P.S. Recently the story broke that while Sarah Palin was mayor of Wasilla, her new sheriff, with her approval, began charging rape victims for the rape kits used in the investigation. The McCain-Palin campaign has vigorously denied it, but documents bear out the original story.

Friday, September 5, 2008

Something a little lighter

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Thursday, September 4, 2008

Quit picking on our VP!

The GOP is outraged that the mean old press is doing stories on Sarah Palin. They are looking into her record as mayor and governor, and reporting things that are not always positive.

At the same time, tasteless and cruel stories and rumors have sprung up about her family, mostly on the blogosphere. There is no question that this should be out of bounds, although it is amusing, for all politicians, not just Palin, that they are quite willing to use their families to make political hay, but they get uniformly outraged when anything negative is mentioned about those same families.

There is no question that Palin is under immediate and heavy scrutiny. I'm just guessing here, but it could be because she is now the candidate for vice president of the United States! I don't want to try to read the minds of the press, but I think that the motivation may be found there. Of course, none of the other candidate's have been under this sort of scrutiny.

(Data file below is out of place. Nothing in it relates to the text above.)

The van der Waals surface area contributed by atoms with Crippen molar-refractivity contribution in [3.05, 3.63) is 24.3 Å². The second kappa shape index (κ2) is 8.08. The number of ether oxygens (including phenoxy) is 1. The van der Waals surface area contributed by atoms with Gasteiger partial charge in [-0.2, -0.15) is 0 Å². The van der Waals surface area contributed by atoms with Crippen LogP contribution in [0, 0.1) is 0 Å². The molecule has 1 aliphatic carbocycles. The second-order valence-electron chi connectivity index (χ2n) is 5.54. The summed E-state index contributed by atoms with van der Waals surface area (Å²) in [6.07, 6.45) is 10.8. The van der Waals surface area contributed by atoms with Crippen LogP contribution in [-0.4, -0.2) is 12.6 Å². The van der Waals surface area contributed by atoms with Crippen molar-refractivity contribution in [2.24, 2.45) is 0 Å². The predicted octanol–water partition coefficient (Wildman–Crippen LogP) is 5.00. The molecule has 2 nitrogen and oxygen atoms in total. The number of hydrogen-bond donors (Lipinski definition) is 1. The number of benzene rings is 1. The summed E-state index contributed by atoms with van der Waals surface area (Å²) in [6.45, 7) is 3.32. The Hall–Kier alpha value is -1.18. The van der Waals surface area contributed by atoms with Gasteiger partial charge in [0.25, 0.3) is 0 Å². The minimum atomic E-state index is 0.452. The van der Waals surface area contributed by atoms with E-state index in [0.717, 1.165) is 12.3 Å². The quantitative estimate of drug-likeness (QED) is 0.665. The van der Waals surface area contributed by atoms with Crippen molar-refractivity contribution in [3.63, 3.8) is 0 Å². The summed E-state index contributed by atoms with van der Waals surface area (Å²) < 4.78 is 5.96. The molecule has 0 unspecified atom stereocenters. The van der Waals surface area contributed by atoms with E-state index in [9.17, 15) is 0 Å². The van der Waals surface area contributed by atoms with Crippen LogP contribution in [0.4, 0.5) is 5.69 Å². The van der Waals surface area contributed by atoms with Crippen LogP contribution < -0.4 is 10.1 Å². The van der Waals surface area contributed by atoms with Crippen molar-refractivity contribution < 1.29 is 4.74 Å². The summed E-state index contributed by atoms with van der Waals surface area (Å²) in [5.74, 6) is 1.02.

No one has made a big deal about what Obama's pastor said, or what lapel pin he does or doesn't wear. Noooo, no one would do that. No one would write a book accusing Hillary Clinton of murdering someone. They are only picking on Palin.

Of course, even if the press has been unfair and low class about things, no one in the GOP would accidentally, and repeatedly, call Obama, "Osama", well except for when they are on the air and being recorded in the Congressional Record. No one in the GOP would hand out three dollar bill with Obama dressed as a muslim, well except when they do!

It is particularly funny to hear the GOP complain about sexism, after the abuse they have heaped on Hillary Clinton for years.

But we always need to remember, the GOP is the "values" party.

Friday, August 29, 2008

GOP panic? More on Obama acceptance